No, Hamza Ali Abbasi, you cannot shame us for talking about Pakistan’s minorities too!
They say charity begins at home. But for many right-wing Pakistanis, it seems as if home is not Pakistan; it is the Muslim Ummah – just the Sunni-identifying part to be precise. Like the rest of us, these fellow Pakistanis seem to be rightly concerned about the current plight of the Rohingya Muslim minority in Burma.
However, they don’t seem to bat an eye on the treatment meted out to our own minorities on home soil. Tell them the Rohingya Muslims identify as Shia Muslims or Ahmadi Muslims, and the fury and passion will magically dissipate in an instant. Some might even start justifying the persecution. For these right-wing Pakistanis, hypocrisy and double standards continue to be prominent themes even in issues related to human persecution.
Sadly, some celebrities and televangelists aid in promoting these same double standards. Mr Hamza Ali Abbasi is one such character. In a social media post from yesterday, he rightly praised the media and government on talking about “our Rohingya Muslim brothers and sisters”. Indeed, the Rohingya Muslims are one of the most persecuted minority communities worldwide and deserve our voice.
However, Mr Abbasi’s duplicity showed in the very next part of his statement. He cautioned readers not to start a “rant”, referring to the voice against the persecution of Pakistan’s own Ahmadi, Shia, Christian and other minority communities. He went on to shame those who condemn the persecution of minorities in Pakistan alongside the persecution of the Rohingyas.
Why can’t we condemn all persecution of all peoples alike? Why is it shameless to speak up louder (‘rant’) for our fellow marginalised citizens here at home?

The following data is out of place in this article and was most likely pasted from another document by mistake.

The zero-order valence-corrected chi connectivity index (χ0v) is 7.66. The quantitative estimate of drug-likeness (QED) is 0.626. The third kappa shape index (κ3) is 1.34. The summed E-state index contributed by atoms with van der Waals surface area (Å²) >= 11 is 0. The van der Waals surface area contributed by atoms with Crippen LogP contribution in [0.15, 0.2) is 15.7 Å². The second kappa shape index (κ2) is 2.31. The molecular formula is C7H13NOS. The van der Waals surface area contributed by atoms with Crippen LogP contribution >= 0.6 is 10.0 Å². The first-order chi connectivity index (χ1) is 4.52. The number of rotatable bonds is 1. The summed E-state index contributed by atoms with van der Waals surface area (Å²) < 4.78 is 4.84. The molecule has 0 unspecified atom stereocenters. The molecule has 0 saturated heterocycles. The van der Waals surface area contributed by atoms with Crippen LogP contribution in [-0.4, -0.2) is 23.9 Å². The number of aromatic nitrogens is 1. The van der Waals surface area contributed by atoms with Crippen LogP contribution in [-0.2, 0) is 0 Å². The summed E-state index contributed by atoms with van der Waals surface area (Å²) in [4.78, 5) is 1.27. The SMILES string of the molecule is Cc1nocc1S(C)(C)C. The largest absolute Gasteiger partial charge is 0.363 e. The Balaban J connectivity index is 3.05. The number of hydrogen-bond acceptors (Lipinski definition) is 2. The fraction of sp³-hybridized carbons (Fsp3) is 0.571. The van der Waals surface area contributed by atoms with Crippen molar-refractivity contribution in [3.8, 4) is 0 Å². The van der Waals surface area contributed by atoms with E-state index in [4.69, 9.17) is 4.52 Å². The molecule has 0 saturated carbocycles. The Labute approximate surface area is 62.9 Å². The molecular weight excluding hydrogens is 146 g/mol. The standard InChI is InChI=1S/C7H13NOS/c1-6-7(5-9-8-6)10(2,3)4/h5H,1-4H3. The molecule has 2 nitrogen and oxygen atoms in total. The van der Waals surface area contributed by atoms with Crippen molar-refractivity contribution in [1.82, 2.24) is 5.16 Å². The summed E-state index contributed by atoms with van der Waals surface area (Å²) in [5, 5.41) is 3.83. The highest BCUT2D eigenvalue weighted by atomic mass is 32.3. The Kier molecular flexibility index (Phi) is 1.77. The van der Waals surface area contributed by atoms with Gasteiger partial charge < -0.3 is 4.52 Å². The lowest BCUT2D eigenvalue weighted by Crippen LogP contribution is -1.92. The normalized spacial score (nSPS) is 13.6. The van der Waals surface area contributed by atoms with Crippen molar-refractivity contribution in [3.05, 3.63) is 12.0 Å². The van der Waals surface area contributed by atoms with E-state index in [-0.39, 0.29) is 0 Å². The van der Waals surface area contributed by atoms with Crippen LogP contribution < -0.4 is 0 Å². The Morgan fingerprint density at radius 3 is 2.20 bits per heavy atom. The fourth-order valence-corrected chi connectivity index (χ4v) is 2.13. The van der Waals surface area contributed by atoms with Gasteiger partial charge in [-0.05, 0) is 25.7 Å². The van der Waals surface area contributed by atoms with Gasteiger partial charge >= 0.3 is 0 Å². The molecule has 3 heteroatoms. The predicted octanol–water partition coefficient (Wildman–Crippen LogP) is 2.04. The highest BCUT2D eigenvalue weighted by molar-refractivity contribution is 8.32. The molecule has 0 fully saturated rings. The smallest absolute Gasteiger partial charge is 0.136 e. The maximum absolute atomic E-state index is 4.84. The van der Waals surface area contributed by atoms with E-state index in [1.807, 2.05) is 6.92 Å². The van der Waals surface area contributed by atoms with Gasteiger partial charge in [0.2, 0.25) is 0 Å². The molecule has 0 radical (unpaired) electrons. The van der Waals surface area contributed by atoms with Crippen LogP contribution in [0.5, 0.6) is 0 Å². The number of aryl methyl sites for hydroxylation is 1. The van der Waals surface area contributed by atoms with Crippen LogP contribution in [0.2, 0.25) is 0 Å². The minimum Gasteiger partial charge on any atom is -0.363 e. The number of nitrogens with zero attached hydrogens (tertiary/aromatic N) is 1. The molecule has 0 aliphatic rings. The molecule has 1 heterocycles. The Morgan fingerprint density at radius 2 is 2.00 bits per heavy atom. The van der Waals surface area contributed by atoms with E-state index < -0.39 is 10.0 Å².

Mr Abbasi then belittled the horror faced by our Pakistani minorities as “by few hell bound terrorists”, comparing it to the important role of state in the case of Burma’s persecuted Rohingya Muslims.
I do not think Mr Abbas harbours any hatred for Pakistan’s Shias, Ahmadis, Christians or Hindus etcetera. I think he only suffers from the same ignorance and pseudo-nationalism that has blinded the majority of Pakistan’s right-wing to the plight of our own countrymen – folks perceived as different from the accepted majority in one way or the other.
Far from silencing those few who boldly speak for Pakistan’s minorities, the case of the Rohingyas must serve as a reason to expand our support for them. Injustice in any part of the world must not be used to stifle activism elsewhere, but to fight injustice everywhere, consistently.
Let’s take a look at the situation in Burma.
According to estimates, there are about a million Rohingya Muslims in Burma – constituting two to three per cent of its total population. Since 1982, Burmese law has denied them the right to citizenship, despite their presence in the country for generations. As such, most of them cannot obtain government jobs or serve in official capacity in the army. The government insists the Rohingyas register as “Bengali”, and forfeit their right to self-identify as they wish. This decades-long institutionalised discrimination has served as a fertile ground for violence by hard-line Buddhist nationalist groups. During the Rakhine state riots in June 2012 that sparked the current wave of unrest, around 60 Rohingya Muslims (and 30 Buddhists) were killed. In January 2014, extremist Buddhist mobs were accused of slaughtering at least 48 Rohingyas in Arakan State. Hundreds of thousands have since been displaced both internally and to neighbouring countries, especially Bangladesh. Recently, there has been a surge in emigration to adjoining states, but blockade by these countries has left hundreds of Rohingyas stranded on water, many dying of hunger or drowning at sea.